Meet Mia

Meet Mia

Getting dressed left Mia depressed. She feared that her less than professional wardrobe kept her from getting the promotions that she’d earned. And, Mia knew that her ill-fitting clothes weren’t helping her social life- she often said no to outings with friends because she had nothing to wear.

“You’d think I’d be better at this since I grew up in a family of fashionistas. But I’m a ‘big girl’ and perpetually on a diet so my closet looks like Marshalls on a Saturday afternoon. Ugh!”

“You’d think I’d be better at this since I grew up in a family of fashionistas.”

“I’m tired of struggling with my body. I want to feel good- and look good, too- in clothes that I like. Can you help me or should I call Omar the Tent Maker to make my clothes?” she laughingly asked.

“Don’t call Omar just yet,” I answered.

When Mia looked in the mirror all she saw was fat. She desperately needed an accurate mental image of her shape so I asked her to back up to a blank sheet of paper on the wall and I traced her silhouette. Using the drawing, I pointed out Mia’s physical assets. She was delighted to discover that she has straight shoulders, shapely legs, and a narrow rib cage.

“Narrow rib cage? No one has ever called a part of me narrow before!” she said, tearing up a little. “I can’t believe that’s me! I’ve actually got an hourglass shape.”

“I can’t believe that’s me! I’ve actually got an hourglass shape.”

“Yes, you do! Seeing yourself as you really are feels great, doesn’t it?” I replied.

The next step was a full closet audit. Mia’s closet was stuffed with clothes in a wide range of sizes: her “thin clothes,” “fat clothes” and “extra fat clothes”. Brand new, never-worn dresses and shirts were shoved to the back of the closet serving only to shame Mia about wasting money on clothes that never really fit.

We ditched the clothes that she hated or didn’t work for her and kept only the items that made Mia glow and celebrated her assets. I pointed out how we can use the fashionable clothes that Mia craves to direct the eye to her assets. We talked about the clothes she needed for her desired lifestyle and ripped out magazine pictures for a look book of the styles, colors and patterns that she liked. We honed in on the basic pieces to shop for first.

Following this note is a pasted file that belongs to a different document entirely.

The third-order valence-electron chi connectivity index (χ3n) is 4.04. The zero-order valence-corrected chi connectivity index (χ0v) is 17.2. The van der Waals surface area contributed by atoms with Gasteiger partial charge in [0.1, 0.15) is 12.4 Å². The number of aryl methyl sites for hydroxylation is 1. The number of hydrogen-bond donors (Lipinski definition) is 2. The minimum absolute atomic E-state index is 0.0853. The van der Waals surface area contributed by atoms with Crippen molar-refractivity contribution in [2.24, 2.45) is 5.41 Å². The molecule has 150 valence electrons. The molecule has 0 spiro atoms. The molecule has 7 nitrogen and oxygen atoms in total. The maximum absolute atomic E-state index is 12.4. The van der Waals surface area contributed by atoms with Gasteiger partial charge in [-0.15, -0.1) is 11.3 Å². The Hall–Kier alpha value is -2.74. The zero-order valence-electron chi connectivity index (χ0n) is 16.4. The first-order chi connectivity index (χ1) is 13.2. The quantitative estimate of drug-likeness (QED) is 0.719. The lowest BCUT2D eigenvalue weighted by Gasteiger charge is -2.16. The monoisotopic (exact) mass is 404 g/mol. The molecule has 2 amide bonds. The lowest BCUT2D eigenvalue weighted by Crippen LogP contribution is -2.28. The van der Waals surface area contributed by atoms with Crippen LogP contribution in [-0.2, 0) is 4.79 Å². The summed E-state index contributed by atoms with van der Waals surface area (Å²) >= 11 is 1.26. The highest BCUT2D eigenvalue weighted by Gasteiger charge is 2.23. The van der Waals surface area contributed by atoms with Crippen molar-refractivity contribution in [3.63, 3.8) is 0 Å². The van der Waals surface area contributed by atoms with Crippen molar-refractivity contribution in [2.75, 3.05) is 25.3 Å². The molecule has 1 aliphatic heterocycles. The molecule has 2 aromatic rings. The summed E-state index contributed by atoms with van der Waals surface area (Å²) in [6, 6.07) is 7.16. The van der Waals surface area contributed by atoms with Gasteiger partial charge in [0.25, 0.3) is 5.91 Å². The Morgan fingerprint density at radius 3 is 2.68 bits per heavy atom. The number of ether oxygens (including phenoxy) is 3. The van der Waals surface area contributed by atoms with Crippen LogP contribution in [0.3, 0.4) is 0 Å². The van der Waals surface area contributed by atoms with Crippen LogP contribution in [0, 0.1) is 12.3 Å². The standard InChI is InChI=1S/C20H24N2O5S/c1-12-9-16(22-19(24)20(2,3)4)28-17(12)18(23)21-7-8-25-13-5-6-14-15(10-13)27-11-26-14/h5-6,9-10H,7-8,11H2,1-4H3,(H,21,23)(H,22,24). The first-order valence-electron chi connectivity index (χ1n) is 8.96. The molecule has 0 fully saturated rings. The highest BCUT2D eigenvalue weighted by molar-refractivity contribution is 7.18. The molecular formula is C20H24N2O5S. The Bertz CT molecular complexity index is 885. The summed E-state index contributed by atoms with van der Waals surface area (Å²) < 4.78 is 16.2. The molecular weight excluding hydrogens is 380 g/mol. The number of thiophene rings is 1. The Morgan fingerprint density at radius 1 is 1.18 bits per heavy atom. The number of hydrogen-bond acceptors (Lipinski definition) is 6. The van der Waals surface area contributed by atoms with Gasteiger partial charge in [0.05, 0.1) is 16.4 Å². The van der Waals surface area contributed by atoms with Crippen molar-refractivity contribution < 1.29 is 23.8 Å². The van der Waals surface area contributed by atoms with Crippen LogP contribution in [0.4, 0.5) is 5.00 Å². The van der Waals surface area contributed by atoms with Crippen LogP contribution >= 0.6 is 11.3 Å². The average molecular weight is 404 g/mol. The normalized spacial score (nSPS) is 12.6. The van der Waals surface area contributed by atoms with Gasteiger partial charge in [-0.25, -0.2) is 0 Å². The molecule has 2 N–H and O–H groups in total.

Then, it was time to go shopping! But first I had to remove the mystery behind the little number on the label that can turn normally rational women like Mia into mental cases. “A numerical size is nothing more than an industry tool used to manufacture the product line. It’s a place to start when trying on clothes. It means nothing else– not about your weight or your worth!” I said on our way to the mall.

Mia’s fashion education continued as she tried on clothes. She was chatting about her work while trying on a cocktail dress when she suddenly fell silent. A few seconds later, Mia stumbled out of the cramped dressing room laughing so hard that she couldn’t talk and tears were streaming down her face. When she caught her breath she posed and said, “I look like a character from Gone with the Wind!” setting us both off laughing. Since Mia was not a historical reenactor, we decided to move on to the next dress.

As we continued, she became increasingly frustrated about how tailored clothes fit her, “Nothing I’ve tried on looks like it does on the models– even plus-size models.”

The clothes you see in magazines and catalogs are covered in clamps, pins and tape to tailor the clothes to look perfect on that particular model– it’s an illusion.

“Off the rack clothes, particularly structured clothes, rarely fit anyone perfectly! The clothes you see in magazines and catalogs are covered in clamps, pins and tape to tailor the clothes to look perfect on that particular model– it’s an illusion. That’s why we start by selecting silhouettes that work with your shape and speak to your aesthetic and style. Then, we take the clothes to a good tailor for some custom nips and tucks,” I replied.

It took a few days of coaching (and shopping) to dissolve Mia’s deeply ingrained beliefs about clothes and her right to dress fashionably for her size. But now Mia has a deep appreciation for her shape and assets, a clear sense of style and the “grab and go closet” that she wanted full of work and play clothes that let her shine.

Do you have a closet full of clothes and nothing to wear?

If so, let’s schedule a free, no-strings attached, 20-minute phone chat to see if we’re a good match for Attire Revolution wardrobe coaching.